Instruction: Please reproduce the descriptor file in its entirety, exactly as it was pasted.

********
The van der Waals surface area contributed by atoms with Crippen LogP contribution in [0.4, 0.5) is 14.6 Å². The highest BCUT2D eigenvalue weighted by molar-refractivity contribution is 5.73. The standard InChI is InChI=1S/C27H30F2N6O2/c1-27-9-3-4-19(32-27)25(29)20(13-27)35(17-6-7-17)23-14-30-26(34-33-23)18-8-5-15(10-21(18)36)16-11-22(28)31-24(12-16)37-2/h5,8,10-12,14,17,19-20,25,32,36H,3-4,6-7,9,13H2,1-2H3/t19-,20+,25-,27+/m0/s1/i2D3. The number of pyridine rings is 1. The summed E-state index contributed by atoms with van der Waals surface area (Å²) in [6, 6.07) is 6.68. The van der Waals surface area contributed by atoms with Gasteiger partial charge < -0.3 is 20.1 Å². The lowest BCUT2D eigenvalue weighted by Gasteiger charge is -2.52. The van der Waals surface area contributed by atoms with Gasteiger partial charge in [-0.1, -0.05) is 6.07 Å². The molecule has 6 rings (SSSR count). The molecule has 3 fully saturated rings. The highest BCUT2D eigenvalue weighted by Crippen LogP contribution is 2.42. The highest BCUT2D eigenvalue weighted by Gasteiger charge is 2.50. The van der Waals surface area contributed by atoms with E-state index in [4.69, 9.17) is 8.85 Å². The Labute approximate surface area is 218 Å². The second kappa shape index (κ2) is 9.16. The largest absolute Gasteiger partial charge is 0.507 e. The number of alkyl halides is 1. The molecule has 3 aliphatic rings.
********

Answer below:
The van der Waals surface area contributed by atoms with Crippen LogP contribution in [0.4, 0.5) is 14.6 Å². The highest BCUT2D eigenvalue weighted by molar-refractivity contribution is 5.73. The standard InChI is InChI=1S/C27H30F2N6O2/c1-27-9-3-4-19(32-27)25(29)20(13-27)35(17-6-7-17)23-14-30-26(34-33-23)18-8-5-15(10-21(18)36)16-11-22(28)31-24(12-16)37-2/h5,8,10-12,14,17,19-20,25,32,36H,3-4,6-7,9,13H2,1-2H3/t19-,20+,25-,27+/m0/s1/i2D3. The number of pyridine rings is 1. The summed E-state index contributed by atoms with van der Waals surface area (Å²) in [6, 6.07) is 6.68. The van der Waals surface area contributed by atoms with Gasteiger partial charge < -0.3 is 20.1 Å². The lowest BCUT2D eigenvalue weighted by Gasteiger charge is -2.52. The van der Waals surface area contributed by atoms with Gasteiger partial charge in [-0.1, -0.05) is 6.07 Å². The molecule has 6 rings (SSSR count). The molecule has 3 fully saturated rings. The highest BCUT2D eigenvalue weighted by Crippen LogP contribution is 2.42. The highest BCUT2D eigenvalue weighted by Gasteiger charge is 2.50. The van der Waals surface area contributed by atoms with E-state index in [4.69, 9.17) is 8.85 Å². The Labute approximate surface area is 218 Å². The second kappa shape index (κ2) is 9.16. The largest absolute Gasteiger partial charge is 0.507 e. The number of alkyl halides is 1. The molecule has 3 aliphatic rings.